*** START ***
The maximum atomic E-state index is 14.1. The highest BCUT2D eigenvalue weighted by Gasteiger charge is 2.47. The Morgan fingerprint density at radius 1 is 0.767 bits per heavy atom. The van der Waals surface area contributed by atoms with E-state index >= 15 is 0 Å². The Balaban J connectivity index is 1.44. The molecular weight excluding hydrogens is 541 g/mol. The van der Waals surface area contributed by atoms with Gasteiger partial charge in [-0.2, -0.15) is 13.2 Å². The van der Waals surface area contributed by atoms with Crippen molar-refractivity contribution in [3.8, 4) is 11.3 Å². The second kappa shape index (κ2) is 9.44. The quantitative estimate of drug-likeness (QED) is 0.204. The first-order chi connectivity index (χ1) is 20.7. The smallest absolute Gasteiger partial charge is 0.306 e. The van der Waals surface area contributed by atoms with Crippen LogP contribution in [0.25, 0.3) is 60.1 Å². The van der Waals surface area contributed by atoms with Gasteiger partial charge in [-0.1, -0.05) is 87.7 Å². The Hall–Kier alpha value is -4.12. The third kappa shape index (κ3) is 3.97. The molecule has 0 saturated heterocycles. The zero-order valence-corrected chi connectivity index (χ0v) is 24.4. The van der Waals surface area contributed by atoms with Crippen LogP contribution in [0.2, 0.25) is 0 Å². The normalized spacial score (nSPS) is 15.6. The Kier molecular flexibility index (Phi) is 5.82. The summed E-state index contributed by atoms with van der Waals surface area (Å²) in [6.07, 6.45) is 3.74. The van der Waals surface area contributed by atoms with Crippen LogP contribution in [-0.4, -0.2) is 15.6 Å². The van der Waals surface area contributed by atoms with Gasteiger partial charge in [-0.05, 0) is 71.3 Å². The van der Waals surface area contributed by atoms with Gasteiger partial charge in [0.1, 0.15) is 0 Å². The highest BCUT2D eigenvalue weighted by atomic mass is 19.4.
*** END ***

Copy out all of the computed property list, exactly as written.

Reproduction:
The maximum atomic E-state index is 14.1. The highest BCUT2D eigenvalue weighted by Gasteiger charge is 2.47. The Morgan fingerprint density at radius 1 is 0.767 bits per heavy atom. The van der Waals surface area contributed by atoms with E-state index >= 15 is 0 Å². The Balaban J connectivity index is 1.44. The molecular weight excluding hydrogens is 541 g/mol. The van der Waals surface area contributed by atoms with Gasteiger partial charge in [-0.2, -0.15) is 13.2 Å². The van der Waals surface area contributed by atoms with Crippen molar-refractivity contribution in [3.8, 4) is 11.3 Å². The second kappa shape index (κ2) is 9.44. The quantitative estimate of drug-likeness (QED) is 0.204. The first-order chi connectivity index (χ1) is 20.7. The smallest absolute Gasteiger partial charge is 0.306 e. The van der Waals surface area contributed by atoms with Crippen LogP contribution in [0.25, 0.3) is 60.1 Å². The van der Waals surface area contributed by atoms with Gasteiger partial charge in [-0.1, -0.05) is 87.7 Å². The Hall–Kier alpha value is -4.12. The third kappa shape index (κ3) is 3.97. The molecule has 0 saturated heterocycles. The zero-order valence-corrected chi connectivity index (χ0v) is 24.4. The van der Waals surface area contributed by atoms with Crippen LogP contribution in [0.2, 0.25) is 0 Å². The normalized spacial score (nSPS) is 15.6. The Kier molecular flexibility index (Phi) is 5.82. The summed E-state index contributed by atoms with van der Waals surface area (Å²) in [6.07, 6.45) is 3.74. The van der Waals surface area contributed by atoms with Crippen LogP contribution in [-0.4, -0.2) is 15.6 Å². The van der Waals surface area contributed by atoms with Gasteiger partial charge in [-0.05, 0) is 71.3 Å². The van der Waals surface area contributed by atoms with Gasteiger partial charge in [0.1, 0.15) is 0 Å². The highest BCUT2D eigenvalue weighted by atomic mass is 19.4.